Rabbi Dr. Abraham Twerski Zatza”l read out this disturbing letter from a Yeshiva Bochur that he received, at a Guard Your Eyes event:
I’m a twenty-one-year-old yeshivah bachur. I went to prominent American yeshivos all my life. Modesty aside, I was at the top of my classes and shiurim, widely respected by my friends and rebbeim. I was the frum community’s model son.
When I was in the first year of beis midrash (age sixteen), my parents brought the Internet into our home, and my secret life began. To condense the story, I was very quickly hooked on devarim assurim. Like any person who becomes addicted to something, I quit many times, once for a whole year, for months, many times. I buried my head in the Torah to save myself as best I could. But it always came back. Going against everything I’d ever learned, I slowly trained myself to shut Hashem out whenever I wanted to. That led me to more and more aveiros, Rachmana litzlan.
I’m terribly ashamed of myself, because I am not a loyal Jew anymore. As much as I want to help myself, I’ve realized I can’t, but I can’t get help either; I can’t bring myself to discuss my dark side with anyone. The only difference between me and others who went off the derech is that because I am afraid to face the people who would lose respect for me, I pretend to toe the line. And therefore, I am unhelpable.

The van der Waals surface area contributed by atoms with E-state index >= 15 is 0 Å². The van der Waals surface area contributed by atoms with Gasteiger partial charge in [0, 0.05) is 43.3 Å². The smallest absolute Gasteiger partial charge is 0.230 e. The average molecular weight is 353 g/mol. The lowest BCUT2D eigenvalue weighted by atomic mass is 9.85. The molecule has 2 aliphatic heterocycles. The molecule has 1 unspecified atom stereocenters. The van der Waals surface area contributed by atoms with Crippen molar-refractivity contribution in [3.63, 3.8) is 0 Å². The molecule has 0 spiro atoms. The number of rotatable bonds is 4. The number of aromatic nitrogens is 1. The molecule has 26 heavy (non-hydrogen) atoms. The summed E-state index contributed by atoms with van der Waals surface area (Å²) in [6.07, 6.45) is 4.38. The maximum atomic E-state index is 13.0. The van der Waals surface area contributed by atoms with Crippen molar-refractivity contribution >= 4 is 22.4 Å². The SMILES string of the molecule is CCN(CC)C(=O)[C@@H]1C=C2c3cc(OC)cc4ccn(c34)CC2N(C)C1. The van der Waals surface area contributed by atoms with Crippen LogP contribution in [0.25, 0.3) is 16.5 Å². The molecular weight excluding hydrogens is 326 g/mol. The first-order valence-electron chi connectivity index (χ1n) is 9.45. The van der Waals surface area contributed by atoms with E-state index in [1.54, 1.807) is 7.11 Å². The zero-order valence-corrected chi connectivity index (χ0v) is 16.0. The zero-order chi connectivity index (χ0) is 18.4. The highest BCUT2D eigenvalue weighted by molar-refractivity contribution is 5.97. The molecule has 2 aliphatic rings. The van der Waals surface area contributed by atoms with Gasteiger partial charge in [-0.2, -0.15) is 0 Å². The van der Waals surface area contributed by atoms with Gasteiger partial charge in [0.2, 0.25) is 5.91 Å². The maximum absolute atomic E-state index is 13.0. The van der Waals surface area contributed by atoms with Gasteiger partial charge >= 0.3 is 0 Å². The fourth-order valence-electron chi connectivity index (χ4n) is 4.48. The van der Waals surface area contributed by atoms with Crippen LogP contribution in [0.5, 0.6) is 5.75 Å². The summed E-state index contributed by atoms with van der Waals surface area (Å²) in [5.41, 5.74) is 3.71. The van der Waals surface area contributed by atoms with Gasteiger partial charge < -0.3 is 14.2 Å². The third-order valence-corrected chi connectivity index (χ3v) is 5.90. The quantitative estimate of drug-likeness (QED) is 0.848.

There are thousands of yeshivah guys who are seriously addicted to a secret life such as mine. I know. It takes one to know one.
My question to you is, how do I get out? Without being overdramatic, you are reading the last gasp of a drowning soul.
After reading out this letter, Rabbi Twerski concluded as follows:
“This letter was extremely provoking to me. When I got it, I felt helpless and I had nothing to answer him. Guard Your Eyes wasn’t around then. But that was years ago. Now I can do something about it. Baruch Hashem, we have Guard Your Eyes.
Having had some experience in addiction, I know that addictions never stay still; they always progress and get worse. The number of divorces that are resulting from women feeling betrayed because their husbands are looking at inappropriate material is very high. It’s very, very difficult for that kind of wound to heal.
But for those who are interested in getting better, we now have a source of help in Guard Your Eyes.
Guard Your Eyes has a method; to put people in touch with each other where they can remain anonymous. You can have group meetings without anybody knowing who you are. You can talk to people to give you chizuk. And there is now a part for the spouse of the Internet addict, to help her with what she has to go through, and hopefully save marriages.
We are talking about an affliction that is hitting thousands of families and if it continues to be swept under the rug, not only will the families suffer but the children will grow up in undesirable conditions.
So I don’t know that there has ever been a more serious problem in klal Yisrael’s kedushah than that which we have now. And the only weapon we have against it, the only one, is Guard Your Eyes. And that’s why it’s a pikuach nefesh.
So, I believe that anybody who has a chelek in this mitzvah is really doing something for netzach Yisrael.”
Watch this video tribute to Rabbi Twersk zt”l.
Get a complimentary copy of the new book, “His Final Mission: Rabbi Twerski’s Fight Against Internet Addiction.”